# the *answer*

Entropy does increase in the universe. For systems in which long-range attractive forces are not important (e.g., when gravity is not important), greater entropy tends to be configurations that are statistically more homogeneous (e.g., a uniform gas). But when gravity is important, systems with greater clumping tend to have more entropy. Thus when gravitational systems evolve toward greater entropy, they tend to clump, giving structures like galaxies and stars. For a fixed finite energy in a fixed finite volume; if the energy or volume is unlimited, there is no maximum to the entropy. Entropy would only be maximized if almost all of the energy formed a black hole, the ultimate gravitational clumping.

In our universe, gravitational processes are not fast enough to convert all of the energy into a big black hole, so both entropy and the organization of clumping go up with time. The clumping that formed stars led to nuclear burning in stars and the release of energy in sunlight that led to all sorts of complexity to develop on earth, all the while continuing to increase the entropy of the universe.

If the universe keeps expanding, then there is no limit to the volume, and hence no limit to the entropy, so entropy can keep increasing forever, and the universe is likely never to reach thermal equilibrium (though it might get close if the present acceleration were really due to an absolutely constant cosmological constant, so that the universe does expand exponentially forever, getting closer and closer to what is called the very-nearly-empty thermal state of deSitter spacetime, though theorists have noted problems with assuming that even that state would last forever, suggesting that even all of four-dimensional spacetime as we know it might decay away, but only after a very, very long time).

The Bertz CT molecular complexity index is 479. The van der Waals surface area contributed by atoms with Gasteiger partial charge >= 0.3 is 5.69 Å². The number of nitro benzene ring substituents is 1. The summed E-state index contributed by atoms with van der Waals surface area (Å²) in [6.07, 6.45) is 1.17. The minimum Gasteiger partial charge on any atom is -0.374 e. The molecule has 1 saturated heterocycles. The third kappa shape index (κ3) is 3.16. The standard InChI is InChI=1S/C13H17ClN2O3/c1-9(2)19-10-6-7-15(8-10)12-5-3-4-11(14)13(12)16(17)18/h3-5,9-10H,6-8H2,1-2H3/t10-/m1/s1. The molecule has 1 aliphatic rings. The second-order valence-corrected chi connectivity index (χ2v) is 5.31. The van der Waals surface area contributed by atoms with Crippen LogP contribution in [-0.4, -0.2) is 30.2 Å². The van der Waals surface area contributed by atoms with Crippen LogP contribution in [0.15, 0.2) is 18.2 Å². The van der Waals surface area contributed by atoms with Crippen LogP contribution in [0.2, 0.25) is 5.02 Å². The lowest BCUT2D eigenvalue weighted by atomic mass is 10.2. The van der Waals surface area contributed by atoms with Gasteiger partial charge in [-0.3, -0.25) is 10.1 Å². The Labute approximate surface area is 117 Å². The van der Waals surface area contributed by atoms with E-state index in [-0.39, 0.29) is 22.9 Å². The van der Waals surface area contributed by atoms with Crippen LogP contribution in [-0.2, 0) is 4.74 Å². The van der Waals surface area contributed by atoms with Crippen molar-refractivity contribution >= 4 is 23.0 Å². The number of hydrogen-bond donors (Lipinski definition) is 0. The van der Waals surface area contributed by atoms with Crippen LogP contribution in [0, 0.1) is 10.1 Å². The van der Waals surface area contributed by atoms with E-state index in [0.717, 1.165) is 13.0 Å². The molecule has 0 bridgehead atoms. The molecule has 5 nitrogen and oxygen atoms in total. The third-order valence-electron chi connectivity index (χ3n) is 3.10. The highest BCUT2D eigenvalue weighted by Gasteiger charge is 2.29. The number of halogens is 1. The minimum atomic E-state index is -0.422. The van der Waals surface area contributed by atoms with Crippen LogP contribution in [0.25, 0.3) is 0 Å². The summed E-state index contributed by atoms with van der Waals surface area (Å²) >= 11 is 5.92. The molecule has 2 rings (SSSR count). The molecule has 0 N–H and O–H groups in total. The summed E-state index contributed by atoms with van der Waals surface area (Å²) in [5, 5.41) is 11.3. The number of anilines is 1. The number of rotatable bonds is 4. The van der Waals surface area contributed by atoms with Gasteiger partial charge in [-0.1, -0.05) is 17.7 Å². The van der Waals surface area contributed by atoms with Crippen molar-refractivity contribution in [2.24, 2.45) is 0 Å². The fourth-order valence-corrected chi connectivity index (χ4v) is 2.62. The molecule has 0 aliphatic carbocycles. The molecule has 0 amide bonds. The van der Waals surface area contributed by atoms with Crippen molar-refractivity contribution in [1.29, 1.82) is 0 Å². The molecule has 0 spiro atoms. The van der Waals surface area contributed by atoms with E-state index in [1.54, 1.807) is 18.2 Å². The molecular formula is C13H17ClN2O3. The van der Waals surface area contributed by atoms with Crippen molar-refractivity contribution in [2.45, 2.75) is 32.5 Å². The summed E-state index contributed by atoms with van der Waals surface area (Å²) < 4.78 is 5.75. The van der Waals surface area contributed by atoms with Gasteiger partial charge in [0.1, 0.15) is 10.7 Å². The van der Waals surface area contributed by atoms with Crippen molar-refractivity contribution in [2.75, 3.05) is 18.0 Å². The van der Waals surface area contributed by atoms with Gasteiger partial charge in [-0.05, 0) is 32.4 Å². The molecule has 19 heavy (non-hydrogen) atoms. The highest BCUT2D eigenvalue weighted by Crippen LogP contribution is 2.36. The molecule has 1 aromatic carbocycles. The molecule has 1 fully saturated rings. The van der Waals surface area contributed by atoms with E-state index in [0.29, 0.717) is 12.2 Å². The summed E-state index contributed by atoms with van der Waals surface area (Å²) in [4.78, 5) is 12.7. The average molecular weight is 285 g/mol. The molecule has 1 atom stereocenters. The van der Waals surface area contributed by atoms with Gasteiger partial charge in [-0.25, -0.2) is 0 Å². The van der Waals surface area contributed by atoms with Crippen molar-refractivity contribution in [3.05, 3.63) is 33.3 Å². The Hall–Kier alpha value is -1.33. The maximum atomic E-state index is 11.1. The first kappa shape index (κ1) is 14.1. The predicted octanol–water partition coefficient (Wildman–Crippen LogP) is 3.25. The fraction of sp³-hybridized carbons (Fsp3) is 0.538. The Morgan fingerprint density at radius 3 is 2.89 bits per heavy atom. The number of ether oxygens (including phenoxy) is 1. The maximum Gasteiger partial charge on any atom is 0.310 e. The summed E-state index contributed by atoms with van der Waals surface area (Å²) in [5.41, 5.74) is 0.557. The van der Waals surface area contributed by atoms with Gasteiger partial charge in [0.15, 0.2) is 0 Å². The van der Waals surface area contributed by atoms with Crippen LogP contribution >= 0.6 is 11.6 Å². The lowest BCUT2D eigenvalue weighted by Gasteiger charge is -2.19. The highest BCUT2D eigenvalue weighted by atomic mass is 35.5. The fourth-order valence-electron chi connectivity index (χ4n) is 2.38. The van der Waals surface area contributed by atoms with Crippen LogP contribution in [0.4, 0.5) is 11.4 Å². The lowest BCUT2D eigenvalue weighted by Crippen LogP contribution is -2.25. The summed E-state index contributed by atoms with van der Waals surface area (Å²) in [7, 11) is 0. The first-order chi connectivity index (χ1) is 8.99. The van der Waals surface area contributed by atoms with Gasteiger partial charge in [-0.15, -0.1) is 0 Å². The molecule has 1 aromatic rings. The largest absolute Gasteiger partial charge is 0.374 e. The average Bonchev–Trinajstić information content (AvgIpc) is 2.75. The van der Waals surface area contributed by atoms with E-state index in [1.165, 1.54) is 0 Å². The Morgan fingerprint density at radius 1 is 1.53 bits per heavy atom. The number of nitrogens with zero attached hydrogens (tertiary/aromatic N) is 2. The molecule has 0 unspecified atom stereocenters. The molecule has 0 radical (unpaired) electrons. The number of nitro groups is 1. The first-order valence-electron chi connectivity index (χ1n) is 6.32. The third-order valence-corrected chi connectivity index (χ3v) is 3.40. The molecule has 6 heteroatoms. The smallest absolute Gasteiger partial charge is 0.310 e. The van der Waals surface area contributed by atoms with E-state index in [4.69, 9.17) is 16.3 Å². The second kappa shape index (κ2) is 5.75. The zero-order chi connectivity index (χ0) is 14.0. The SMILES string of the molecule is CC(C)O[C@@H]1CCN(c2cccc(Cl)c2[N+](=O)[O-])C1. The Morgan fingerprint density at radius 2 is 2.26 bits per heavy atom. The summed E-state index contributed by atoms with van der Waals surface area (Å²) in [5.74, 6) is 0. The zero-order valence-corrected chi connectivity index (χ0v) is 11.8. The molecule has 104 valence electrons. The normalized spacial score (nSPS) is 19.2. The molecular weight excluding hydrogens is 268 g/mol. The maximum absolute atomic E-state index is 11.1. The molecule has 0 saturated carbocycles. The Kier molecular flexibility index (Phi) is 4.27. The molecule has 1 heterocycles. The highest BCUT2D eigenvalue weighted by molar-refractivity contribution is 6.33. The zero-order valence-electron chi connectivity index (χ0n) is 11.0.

On the other hand, if the universe recollapses, that is likely to happen too quickly for entropy to reach a maximum then either. (It might go to infinity as the universe recollapses, because in some sense the compression can make the "energy" go to infinity---this is an "energy" that is an energy density multiplied by the volume, not including negative gravitational binding energy that would make the total energy of a closed universe actually equal to zero for all time.)

Thus the clumping tendency of gravity is very important for producing the complexity and structure that has developed within the universe, all the while following the second law of thermodynamics that says entropy increases (or at least does not decrease) and which for nongravitational systems alone (like gas in a box) would just lead to boring statistical uniformity.

Roger Penrose has written a lot about the unusual thermodynamic aspects of gravity that are crucial for our existence, in both his technical and popular books, so you might want to consult them for further details. I'm fairly sure Paul Davies has also discussed this in some of his books.

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